WARNING This has been tested on HBase running from Cloudera distribution version 5.16.1 & 6.3.4, but following this example, this will work on any other HBase distribution. We did this in our production environment, after several tests in development. It worked for us, but that’s no guarantee that it will work for you. Read the docs & don’t blame me for for any data loss.

Intro on coprocessors

Coprocessors like Apache Phoenix can add extra functionality to a HBase installation. In this case Apache Phoenix (as a bunch of extra .jar files) was added to the basic HBase installation path on every HBase RegionServer in our cluster, enabling faster SQL like queries. For the Cloudera distribution this is very easy, as it is just another parcel being downloaded, distributed & activated.

The problem with coprocessor table attributes

As soon as you create a table or a view with an active coprocessor this adds extra table attributes to your HBase table. At some point you might decide that you don’t want to use the coprocessor any longer, but the extra table attributes are preserved.

Removing coprocessor table attributes

In our case a few “old” Hadoop clusters were about to be completely shut down and replaced by new Hadoop clusters, on new more performant hardware, also adding more security by activating Kerberos & SSL. One task was to move over the existing HBase ecosystem, consisting of ordinary tables, snapshots and a quite complex workflow on handling daily & monthly snapshots.

We identified two options on how to do this:

  • use the database “dump” approach: export on the “old” clusters, import on the “new” clusters. The idea was dropped, as moving several hundred TB this way would not only consume cluster resources in terms of CPUs & memory, but also would exceed a reasonable time window (>72 hours).
  • use ExportSnapshot to move snapshots to the new clusters. We decided on this, because it would be consuming less cluster resources and be much faster (<1 hour).

Unfortunately, the new clusters didn’t have the Apache Phoenix coprocessor available (as we had discontinued using Apache Phoenix after an initial PoC). With this different setup, the import on the new clusters using clone_snapshot and/or restore_snapshot was failing, also resulting in the imported table being ‘stuck’, eventually having a negative impact on all other HBase procedures running on the new clusters.

This is how we did tackle this problem.

Deactivate HBase sanity checks which are ACTIVE by default

  • Make an entry in hbase-site.xml to set hbase.table.sanity.checks to false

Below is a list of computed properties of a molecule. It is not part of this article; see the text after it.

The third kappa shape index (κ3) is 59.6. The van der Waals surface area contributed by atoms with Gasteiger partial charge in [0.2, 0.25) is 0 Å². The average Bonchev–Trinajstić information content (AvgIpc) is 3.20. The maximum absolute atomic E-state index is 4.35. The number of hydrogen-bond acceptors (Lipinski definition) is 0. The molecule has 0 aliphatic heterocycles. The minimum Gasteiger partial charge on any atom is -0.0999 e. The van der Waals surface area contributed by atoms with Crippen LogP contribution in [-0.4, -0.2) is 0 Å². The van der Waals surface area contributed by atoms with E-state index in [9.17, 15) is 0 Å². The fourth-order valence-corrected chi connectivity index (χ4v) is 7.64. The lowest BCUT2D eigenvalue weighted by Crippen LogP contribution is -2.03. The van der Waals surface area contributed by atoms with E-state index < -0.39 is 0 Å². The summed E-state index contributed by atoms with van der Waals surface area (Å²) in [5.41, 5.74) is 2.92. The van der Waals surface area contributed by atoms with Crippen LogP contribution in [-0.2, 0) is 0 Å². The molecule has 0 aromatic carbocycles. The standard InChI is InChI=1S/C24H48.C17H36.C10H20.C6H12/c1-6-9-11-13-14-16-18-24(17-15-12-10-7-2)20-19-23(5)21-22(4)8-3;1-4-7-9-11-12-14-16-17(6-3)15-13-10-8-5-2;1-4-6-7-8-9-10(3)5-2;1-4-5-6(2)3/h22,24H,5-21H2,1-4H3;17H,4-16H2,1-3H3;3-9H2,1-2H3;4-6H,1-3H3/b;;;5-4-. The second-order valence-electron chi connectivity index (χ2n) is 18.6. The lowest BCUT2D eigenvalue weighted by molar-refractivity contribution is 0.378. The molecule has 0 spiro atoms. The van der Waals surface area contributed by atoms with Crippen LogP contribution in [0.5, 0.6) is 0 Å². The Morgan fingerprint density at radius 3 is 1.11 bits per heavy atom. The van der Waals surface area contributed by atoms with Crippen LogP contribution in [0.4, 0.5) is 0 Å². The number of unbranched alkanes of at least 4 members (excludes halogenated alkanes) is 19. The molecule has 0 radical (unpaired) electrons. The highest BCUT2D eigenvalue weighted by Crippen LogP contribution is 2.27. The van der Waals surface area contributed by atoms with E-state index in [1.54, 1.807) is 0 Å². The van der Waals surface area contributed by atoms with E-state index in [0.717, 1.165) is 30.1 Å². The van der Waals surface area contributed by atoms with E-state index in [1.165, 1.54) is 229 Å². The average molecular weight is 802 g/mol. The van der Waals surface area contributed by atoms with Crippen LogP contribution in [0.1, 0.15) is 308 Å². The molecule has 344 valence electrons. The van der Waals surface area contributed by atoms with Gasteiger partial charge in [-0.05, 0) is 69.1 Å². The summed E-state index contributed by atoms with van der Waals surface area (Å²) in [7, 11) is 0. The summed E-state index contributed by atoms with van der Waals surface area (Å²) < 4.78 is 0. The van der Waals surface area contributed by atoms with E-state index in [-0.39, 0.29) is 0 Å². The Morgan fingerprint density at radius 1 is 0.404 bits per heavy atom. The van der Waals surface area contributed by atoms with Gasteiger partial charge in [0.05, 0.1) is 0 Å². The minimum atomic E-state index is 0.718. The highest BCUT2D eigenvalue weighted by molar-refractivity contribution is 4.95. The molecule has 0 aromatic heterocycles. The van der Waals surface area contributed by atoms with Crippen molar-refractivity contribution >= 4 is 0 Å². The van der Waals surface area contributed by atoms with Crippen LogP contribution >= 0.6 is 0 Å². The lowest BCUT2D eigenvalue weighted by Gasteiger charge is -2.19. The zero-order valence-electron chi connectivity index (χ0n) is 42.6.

• Restart the HBase service

Check & remove the extra table attributes from hbase shell

  • Login to hbase shell as the hbase user
  • the example uses a DataCollection table in the Test namespace

    describe 'Test:DataCollection'
    disable 'Test:DataCollection'
    alter 'Test:DataCollection', METHOD => 'table_att_unset',NAME => 'coprocessor$1'
    alter 'Test:DataCollection', METHOD => 'table_att_unset',NAME => 'coprocessor$2'
    alter 'Test:DataCollection', METHOD => 'table_att_unset',NAME => 'coprocessor$3'
    alter 'Test:DataCollection', METHOD => 'table_att_unset',NAME => 'coprocessor$4'
    alter 'Test:DataCollection', METHOD => 'table_att_unset',NAME => 'coprocessor$5'
    enable 'Test:DataCollection'
  • from hbase shell check the table state

    get 'hbase:meta', 'Test:DataCollection', 'table:state'
  • possible table states:

    \x08\x00 (Enabled)
    \x08\x01 (Disabled)
    \x08\x02 (Disabling)
    \x08\x03 (Enabling)
  • change the table state, ending up with a disabled table

    put 'hbase:meta', 'Test:DataCollection', 'table:state',"\b\0"
    put 'hbase:meta', 'Test:DataCollection', 'table:state',"\b\1"
  • do a final check of the table state, it should be disabled

    get 'hbase:meta', 'Test:DataCollection', 'table:state'

Activate sanity checks, bringing it back to the default configuration

  • Remove the entry in hbase-site.xml to set hbase.table.sanity.checks back to default
  • Restart the HBase service

Drop the stuck table and check HDFS, Zookeeper & HBase

  • Login to the hbase shell as the hbase user

    drop 'Test:DataCollection'
  • check the HBase directory in HDFS if gone

    hdfs dfs -ls /hbase/data/Test
  • check the HBase znode in Zookeeper if gone

    hbase zkcli
    ls /hbase/table
  • run hbase hbck and check if your tables are in Status: OK

    hbase hbck

With everything cleand up this problem was marked as solved, new clusters are now up & running, serving the data needed.